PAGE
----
The simulator generates virtual physical signals as response to a robot’s interactions. Virtual signals include images, force-torque measurements (from a force-torque sensor like the one included by default in the wrist of all Gripper models), pressure signals (e.g. from a sensor on the robot’s finger or on the environment), etc. Sensors (except cameras and joint sensors) are accessed via the function
get_sensor_measurement provided the name of the sensor.
Joint sensors provide information about the state of each robot’s joint including position and velocity. In MuJoCo these are not measured by sensors, but resolved and set by the simulator as the result of the actuation forces. Therefore, they are not accessed through the common
get_sensor_measurement function but as properties of the Robot simulation API, i.e.,
Cameras bundle a name to a set of properties to render images of the environment such as the pose and pointing direction, field of view, and resolution. Inheriting from MuJoCo, cameras are defined in the robot and arena models and can be attached to any body. Images, as they would be generated from the cameras, are not accessed through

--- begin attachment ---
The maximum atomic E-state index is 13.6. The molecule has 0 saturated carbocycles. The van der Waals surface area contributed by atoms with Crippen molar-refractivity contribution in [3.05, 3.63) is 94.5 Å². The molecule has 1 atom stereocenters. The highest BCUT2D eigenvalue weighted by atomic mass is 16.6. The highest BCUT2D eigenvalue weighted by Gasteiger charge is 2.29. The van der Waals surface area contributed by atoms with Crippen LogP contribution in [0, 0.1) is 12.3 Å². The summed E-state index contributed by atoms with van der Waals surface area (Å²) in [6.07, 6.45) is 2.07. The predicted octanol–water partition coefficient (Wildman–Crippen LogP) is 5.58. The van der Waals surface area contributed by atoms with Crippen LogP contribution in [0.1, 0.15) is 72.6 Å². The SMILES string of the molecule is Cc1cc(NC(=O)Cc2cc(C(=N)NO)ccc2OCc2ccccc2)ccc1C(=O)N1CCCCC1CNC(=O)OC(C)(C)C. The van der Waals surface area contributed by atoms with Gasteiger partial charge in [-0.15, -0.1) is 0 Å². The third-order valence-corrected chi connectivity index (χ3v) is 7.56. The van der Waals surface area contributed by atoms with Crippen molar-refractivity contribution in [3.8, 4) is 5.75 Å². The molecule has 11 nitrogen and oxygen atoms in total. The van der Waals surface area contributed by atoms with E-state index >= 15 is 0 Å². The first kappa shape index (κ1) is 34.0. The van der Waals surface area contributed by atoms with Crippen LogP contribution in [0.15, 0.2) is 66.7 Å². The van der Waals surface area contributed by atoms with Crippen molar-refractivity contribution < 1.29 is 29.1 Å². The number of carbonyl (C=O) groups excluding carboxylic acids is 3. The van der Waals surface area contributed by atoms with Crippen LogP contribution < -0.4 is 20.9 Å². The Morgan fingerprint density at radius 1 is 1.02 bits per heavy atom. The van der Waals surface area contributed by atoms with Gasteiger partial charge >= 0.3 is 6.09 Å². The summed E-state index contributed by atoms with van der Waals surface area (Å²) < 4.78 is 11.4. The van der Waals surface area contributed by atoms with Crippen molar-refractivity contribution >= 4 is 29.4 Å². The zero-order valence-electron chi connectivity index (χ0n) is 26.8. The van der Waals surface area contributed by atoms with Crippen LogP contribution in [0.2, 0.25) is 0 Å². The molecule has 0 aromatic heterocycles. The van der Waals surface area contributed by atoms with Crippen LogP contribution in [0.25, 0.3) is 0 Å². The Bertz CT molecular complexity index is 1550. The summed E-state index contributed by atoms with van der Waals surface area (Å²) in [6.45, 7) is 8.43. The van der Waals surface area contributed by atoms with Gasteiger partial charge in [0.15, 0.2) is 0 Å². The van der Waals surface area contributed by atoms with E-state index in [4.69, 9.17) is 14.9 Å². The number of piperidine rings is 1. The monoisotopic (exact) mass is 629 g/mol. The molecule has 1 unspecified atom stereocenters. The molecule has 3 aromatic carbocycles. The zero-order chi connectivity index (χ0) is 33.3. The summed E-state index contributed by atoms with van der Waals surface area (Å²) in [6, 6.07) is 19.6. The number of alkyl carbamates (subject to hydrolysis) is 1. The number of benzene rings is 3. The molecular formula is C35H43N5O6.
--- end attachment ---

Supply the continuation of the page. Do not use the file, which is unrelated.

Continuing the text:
get_sensor_measurement but via the renderer (see below). In a common user pipeline, images are not queried directly; we specify one or several cameras we want to use images from when we create the environment, and the images are generated and appended automatically to the observation dictionary.
Renderers compute virtual images of the environment based on the properties defined in the cameras. In robosuite, the user can select one of these two renderers:
PyGame is a simple renderer that serves also as an alternative to MjViewer. A limitation of PyGame is that it can only render on-screen, limiting its applicability to train on computing clusters. However, it is useful for visualizing the robots’ behaviors in the system runtime where MjViewer is not supported.